…chance doesn't exist; there's always a cause and a reason for everything – Elahi

Archive for the tag “Lewis Hamilton”

Down to the wire

Here is the third and final part of this week’s show, specially segmented for YouTube viewers.  In this section we look back at last weekend’s Indian GP and then talk to the GP2 Championship leader, Switzerland’s Fabio Leimer, shortly after his arrival in Abu Dhabi.   Fabio, who drives for the Spanish-based Racing Engineering team, currently holds a slender points lead over England’s Sam Bird (who is well-known to regular viewers of our show).  In our analysis of the GP2 and GP3 title deciders, I’m joined in the studio by Tom Gaymor, the former lower-rung single-seater driver whose promising career was cut short by an accident (from which he has now fully recovered).  As well as voicing the new F1 smart-device, livetream app, Tom also calls GP3 and Porsche Supercup races for Eurosport.  He loves his racing – as he loves all sport – and is as passionate about it now as he was when he was competing himself.   He lives in nearby Teddington, sharing an apartment with the very talented Porsche driver, Richie Stanaway.  Don’t forget that the full-length version of the show can be downloaded from tonight on iTunes;  in the meantime I hope you enjoy this special “preview” segments.

The Racer’s Edge

TRE_1920x1080Welcome to The Racer’s Edge – your weekly, live, F1 chat show brought to you in association with F1 Racing magazine. You can watch it either here or on our host YouTube channel (; on both locations you will find a countdown to the next live show and on the YT channel you will in addition be able to watch previous episodes on-demand. Here we will be featuring comments and updates from some of the show’s regular guests, including Craig Scarborough, Rob Wilson, Enrique Scalabroni and the journalists at F1 Racing. The show will be based from May onwards at a new studio at Haymarket Publishing in Teddington but we’ll be on-the-road, too, starting Wednesday, March 13, when we’ll be broadcasting to you live (on YouTube) from the offices of the Australian Grand Prix Corporation in Melbourne, Australia. A week later we’ll be live from Malaysia.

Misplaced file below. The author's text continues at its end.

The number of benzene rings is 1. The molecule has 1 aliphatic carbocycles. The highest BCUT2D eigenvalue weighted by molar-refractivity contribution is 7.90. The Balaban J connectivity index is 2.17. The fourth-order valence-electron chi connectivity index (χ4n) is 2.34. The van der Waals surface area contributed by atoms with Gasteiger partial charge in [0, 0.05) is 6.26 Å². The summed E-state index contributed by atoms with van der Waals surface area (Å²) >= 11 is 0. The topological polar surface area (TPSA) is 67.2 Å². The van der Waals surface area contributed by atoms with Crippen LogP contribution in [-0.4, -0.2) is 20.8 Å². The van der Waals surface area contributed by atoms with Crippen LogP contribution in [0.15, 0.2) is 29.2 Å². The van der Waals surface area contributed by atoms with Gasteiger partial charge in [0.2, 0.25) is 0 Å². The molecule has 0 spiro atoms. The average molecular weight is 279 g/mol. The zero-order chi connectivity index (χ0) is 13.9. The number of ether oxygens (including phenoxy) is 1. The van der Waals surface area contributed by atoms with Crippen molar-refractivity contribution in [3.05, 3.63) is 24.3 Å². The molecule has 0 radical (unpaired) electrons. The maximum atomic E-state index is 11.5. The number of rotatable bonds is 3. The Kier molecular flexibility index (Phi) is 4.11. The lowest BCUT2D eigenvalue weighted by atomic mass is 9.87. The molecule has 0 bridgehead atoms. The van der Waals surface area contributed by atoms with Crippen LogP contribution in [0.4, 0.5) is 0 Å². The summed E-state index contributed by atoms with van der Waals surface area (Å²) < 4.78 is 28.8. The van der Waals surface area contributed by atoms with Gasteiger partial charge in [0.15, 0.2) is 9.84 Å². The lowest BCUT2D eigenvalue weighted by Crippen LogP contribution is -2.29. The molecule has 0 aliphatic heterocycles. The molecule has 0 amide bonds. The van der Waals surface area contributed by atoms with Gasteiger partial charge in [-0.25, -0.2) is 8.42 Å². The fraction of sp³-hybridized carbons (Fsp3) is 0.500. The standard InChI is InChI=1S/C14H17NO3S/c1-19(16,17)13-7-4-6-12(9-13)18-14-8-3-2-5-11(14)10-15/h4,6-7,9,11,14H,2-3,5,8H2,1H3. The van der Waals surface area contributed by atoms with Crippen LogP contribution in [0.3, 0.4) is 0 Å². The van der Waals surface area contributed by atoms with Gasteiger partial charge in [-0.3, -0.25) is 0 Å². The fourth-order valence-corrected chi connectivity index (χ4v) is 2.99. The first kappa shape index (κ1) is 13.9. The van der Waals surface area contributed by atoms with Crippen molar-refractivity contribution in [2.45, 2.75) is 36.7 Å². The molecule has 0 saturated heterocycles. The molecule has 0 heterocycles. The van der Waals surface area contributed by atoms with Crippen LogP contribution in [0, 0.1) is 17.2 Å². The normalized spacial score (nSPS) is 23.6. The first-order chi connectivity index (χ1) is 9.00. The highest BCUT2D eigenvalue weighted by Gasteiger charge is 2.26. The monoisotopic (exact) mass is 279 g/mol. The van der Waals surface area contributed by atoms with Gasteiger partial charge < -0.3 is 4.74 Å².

Already the season is looking mouthwateringly close. You may like to take a look at the latest edition of F1 Racing for your full guide to the season;  it’s a big read, so give it some space. At some point you may come across the  preview feature I wrote (before the recent tests started in Jerez and Barcelona).  Twelve months ago I opted for Fernando Alonso to win the championship, so, this year – rather than stating the obvious (which is that both Fernando and Sebastian Vettel naturally have great chances to win) – I’ve gone for the new Mercedes driver, Lewis Hamilton. I know many people are expecting him to be ultra-quick in 2014, when the new engine regulations come into play, but I think he’s also in great shape this year, too. I could be wrong, of course – I was last year, by a point or seven! – but there you are.

My column in F1 Racing this month is about how certain races – the Australian and French Grands Prix, to give but two examples – belong on the F1 calendar – and in the next edition of the magazine I’ll be analysing the driving styles of the 2013 F1 drivers and why some of them – but not all – will be well-placed to take advantage of this year’s Pirelli tyres.

I hope you enjoy the new show. You’ll be able to post live comments on Twitter (#trelive) and send in questions to our Facebook wall ( For now, I hope I make you all envious with a shot I took this morning from Newport Beach, Sydney.  Call it  “dawn of the new season”.


One new F1 car after another…

All the teams (bar Williams) launched their 2013 F1 cars prior to this week’s first test at Jerez.  Here, courtesy of the ever-concise Craig Scarborough, are some additional, brief thumbnails:


Notes from the Barcelona testing

Lewis Hamilton in Turn Four – perfect use of steering and throttle, plus the correct minimum speed, gives him a straight car mid-corner. The rest, from the point, is a piece of cake